Posts by Alan

Alan Collins

Alan Collins

Head of Trustee Advisory Services at Spence he provides actuarial, funding and investment advice to trustees and sponsors of ongoing defined benefit schemes.
Alan Collins

Spence & Partners, the UK pensions actuaries and administration specialists, scooped the Consulting Innovation of the Year award at the prestigious 2015 UK Professional Pensions awards last Thursday (7 May). The awards, which are in their 18th year, were presented at a gala dinner at London’s Grosvenor House Hotel hosted by comedienne and writer Sandi Toksvig.

The close fought category saw Spence & Partners, judged by a panel of senior scheme managers, trustees and advisers, come out on top for their innovative approach to Defined Benefit (DB) scheme management, which was originally launched in May 2014. Alan Collins, Head of Trustee Advisory Services at Spence, commented: “We’re incredibly proud of the ‘Spence approach’ and to be recognised at the 2015 UK Pensions Awards is fantastic for challenging the archaic manner by which actuarial services are delivered within the pensions industry. Pension schemes are no longer working to an indefinite time horizon, where a check once every three years to ensure the funding plans are broadly on track is sufficient. We believe our approach has revolutionised the way our clients’ pension schemes are run giving them access to the kind of analysis and advice that were previously reserved for only the largest of schemes.” Read more »

Alan Collins

Spence & Partners latest blog for Pension Funds Online –

The number of firms offering daily valuation tools has risen significantly in the last 12 months and many pension scheme trustees now have access to real time updates of their funding position.

This is a step change from the days when accurate figures were available once every three years, fifteen months after the effective valuation date, with an approximate roll forward provided once a year between valuations.

Whilst each consultancy firm extols the particular virtues of their system, is it time to take a step back and ask whether trustees are actually getting the most they can out of their spend on these tools? Read more »

Alan Collins

The clock ticking down to the end-of contracting out is getting louder and louder.  With just over a year to go, many trustees and administrators are getting their houses in order by completing the reconciliation of their records with those held by HMRC.  However, many more are not.  A recent estimate indicated that, on average, around 5,000 data queries a day would need to be resolved in order to complete reconciliations in the desired timescale.

For contracted-out schemes that are already closed to build up of future benefits, there are no excuses for brushing reconciliation exercises under the carpet.  Schemes which are open to accrual can also progress matters in advance of the end of contracting-out on 6 April 2016, using HMRC’s Scheme Reconciliation Service.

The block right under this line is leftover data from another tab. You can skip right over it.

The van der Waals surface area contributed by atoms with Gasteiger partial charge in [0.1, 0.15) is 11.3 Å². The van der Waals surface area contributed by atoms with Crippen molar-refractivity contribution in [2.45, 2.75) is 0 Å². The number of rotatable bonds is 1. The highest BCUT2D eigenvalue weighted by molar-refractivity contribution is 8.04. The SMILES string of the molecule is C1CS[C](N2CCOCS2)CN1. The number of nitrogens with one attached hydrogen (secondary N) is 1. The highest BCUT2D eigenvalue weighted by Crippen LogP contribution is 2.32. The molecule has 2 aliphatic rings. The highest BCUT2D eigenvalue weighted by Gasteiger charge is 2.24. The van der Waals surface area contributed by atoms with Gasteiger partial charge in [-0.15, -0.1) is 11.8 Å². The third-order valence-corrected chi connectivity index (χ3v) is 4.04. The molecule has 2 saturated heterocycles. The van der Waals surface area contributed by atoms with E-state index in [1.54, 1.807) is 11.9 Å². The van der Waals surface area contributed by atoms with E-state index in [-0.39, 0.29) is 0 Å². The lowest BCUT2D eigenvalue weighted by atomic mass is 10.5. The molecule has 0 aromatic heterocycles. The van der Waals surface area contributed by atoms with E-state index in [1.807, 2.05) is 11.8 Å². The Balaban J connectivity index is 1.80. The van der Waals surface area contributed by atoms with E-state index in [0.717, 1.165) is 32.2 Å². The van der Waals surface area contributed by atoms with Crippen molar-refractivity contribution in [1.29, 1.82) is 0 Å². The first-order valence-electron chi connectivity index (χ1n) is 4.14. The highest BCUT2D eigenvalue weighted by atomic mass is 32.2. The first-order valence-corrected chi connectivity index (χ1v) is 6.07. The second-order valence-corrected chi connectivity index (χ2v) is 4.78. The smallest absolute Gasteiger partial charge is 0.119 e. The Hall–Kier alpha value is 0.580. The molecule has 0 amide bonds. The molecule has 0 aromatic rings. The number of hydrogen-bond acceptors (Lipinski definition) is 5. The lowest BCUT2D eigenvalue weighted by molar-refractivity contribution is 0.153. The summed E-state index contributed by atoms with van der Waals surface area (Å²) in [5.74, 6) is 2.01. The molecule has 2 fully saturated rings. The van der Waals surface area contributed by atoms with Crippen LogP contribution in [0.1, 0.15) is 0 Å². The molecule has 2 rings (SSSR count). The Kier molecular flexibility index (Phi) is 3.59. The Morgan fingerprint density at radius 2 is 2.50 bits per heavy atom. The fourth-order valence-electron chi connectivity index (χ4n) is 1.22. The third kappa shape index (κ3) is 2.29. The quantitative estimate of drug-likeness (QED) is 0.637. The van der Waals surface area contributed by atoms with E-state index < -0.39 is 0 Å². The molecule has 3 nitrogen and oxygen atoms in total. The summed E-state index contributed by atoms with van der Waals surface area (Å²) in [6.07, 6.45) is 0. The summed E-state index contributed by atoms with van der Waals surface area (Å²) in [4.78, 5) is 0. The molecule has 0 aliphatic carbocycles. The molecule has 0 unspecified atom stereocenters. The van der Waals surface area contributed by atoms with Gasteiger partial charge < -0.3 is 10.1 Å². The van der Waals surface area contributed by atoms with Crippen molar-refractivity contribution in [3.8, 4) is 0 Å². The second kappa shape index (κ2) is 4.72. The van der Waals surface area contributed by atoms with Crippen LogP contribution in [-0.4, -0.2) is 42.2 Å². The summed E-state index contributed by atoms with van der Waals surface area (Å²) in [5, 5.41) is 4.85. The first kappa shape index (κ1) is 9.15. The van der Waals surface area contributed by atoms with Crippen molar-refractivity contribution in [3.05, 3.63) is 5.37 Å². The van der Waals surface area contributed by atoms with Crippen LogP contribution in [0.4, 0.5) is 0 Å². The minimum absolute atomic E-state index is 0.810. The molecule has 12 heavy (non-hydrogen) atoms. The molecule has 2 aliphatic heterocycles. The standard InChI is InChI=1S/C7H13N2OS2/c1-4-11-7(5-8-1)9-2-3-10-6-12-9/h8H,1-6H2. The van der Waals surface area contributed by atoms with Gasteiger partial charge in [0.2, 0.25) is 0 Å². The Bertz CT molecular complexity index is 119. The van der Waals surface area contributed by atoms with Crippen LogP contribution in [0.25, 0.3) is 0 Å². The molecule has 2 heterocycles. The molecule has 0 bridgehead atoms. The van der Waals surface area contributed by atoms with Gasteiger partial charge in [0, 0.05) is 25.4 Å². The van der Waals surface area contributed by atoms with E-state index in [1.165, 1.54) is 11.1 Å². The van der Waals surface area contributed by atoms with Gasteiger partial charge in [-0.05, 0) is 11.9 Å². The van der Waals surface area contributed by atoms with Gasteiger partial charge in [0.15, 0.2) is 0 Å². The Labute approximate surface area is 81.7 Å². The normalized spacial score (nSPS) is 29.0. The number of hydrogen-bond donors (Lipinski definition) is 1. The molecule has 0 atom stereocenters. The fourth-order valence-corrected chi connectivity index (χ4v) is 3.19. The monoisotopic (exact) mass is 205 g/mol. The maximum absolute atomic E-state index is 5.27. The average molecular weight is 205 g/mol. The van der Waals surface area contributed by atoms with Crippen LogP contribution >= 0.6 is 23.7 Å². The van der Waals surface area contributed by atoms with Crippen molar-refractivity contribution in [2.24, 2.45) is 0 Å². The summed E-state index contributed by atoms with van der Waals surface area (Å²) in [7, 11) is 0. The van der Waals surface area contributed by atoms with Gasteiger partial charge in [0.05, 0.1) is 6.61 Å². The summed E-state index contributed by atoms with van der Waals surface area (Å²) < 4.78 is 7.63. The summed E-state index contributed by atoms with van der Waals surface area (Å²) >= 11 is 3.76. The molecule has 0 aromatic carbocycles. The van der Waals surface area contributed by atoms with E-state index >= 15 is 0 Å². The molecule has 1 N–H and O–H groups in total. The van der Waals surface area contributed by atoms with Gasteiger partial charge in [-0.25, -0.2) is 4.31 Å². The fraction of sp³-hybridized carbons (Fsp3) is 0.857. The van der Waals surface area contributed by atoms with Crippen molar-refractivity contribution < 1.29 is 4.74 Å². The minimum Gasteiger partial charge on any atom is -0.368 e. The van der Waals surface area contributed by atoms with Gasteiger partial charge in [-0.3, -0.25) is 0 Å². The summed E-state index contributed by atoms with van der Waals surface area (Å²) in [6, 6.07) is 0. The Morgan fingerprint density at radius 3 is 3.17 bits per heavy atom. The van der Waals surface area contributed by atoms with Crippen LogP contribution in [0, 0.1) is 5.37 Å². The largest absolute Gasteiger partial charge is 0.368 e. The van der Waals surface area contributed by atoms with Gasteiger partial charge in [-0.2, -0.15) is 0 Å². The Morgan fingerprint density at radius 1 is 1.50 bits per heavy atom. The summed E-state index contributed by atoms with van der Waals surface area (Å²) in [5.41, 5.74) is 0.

This is an exercise that must be done and trustees and administrators should take immediate action to complete any outstanding tasks.  The resource in an already stretched HMRC team will wither on the vine from 2016 until December 2018 when all individuals will be written to confirming their contracted-out pension entitlements.  Failure to act now may leave schemes carrying additional liabilities which they cannot prove belong elsewhere.  It is therefore also in employers’ interests that trustees complete the required tasks. Read more »

Alan Collins

So, there will be no quiet budget for pensions then.  It would seem that Mr Osborne’s rabbit is already out of the red box.  The pretence of “leaks” has been set aside with Mr Osborne confirming some details of this week’s announcements already.

It is therefore expected that individuals will be able to cash in annuities for a lump sum from April 2016 onwards (assuming Mr Osborne and his chums are in situ to make the changes  – that being said, such populist moves are hard for others to ignore and the extension of pension freedoms seems inevitable).  Mr Osborne is quoted as saying:

”It’s all part of trusting people who have worked hard and saved hard all their lives…. By changing the law we are trusting people who have worked hard and saved hard all their lives.” Read more »

Alan Collins

Spence & Partners, the UK pensions actuaries and administration specialists, today announced their appointment by the Leighton Opticians Pension Scheme for their fully integrated DB scheme management service. The service includes actuarial, consultancy, administration, payroll, treasury and accounting functions.

Laura Cumming, Consultant at Spence, commented: “The Trustees of the scheme were very clear from the outset that developing an integrated approach to managing their scheme was crucial to handling both their ongoing commitments and planning for the future. As our technology platform provides immediate access to funding information, based upon live administration and investment data, the trustees will be able to become much more proactive with funding decisions and scheme management plans.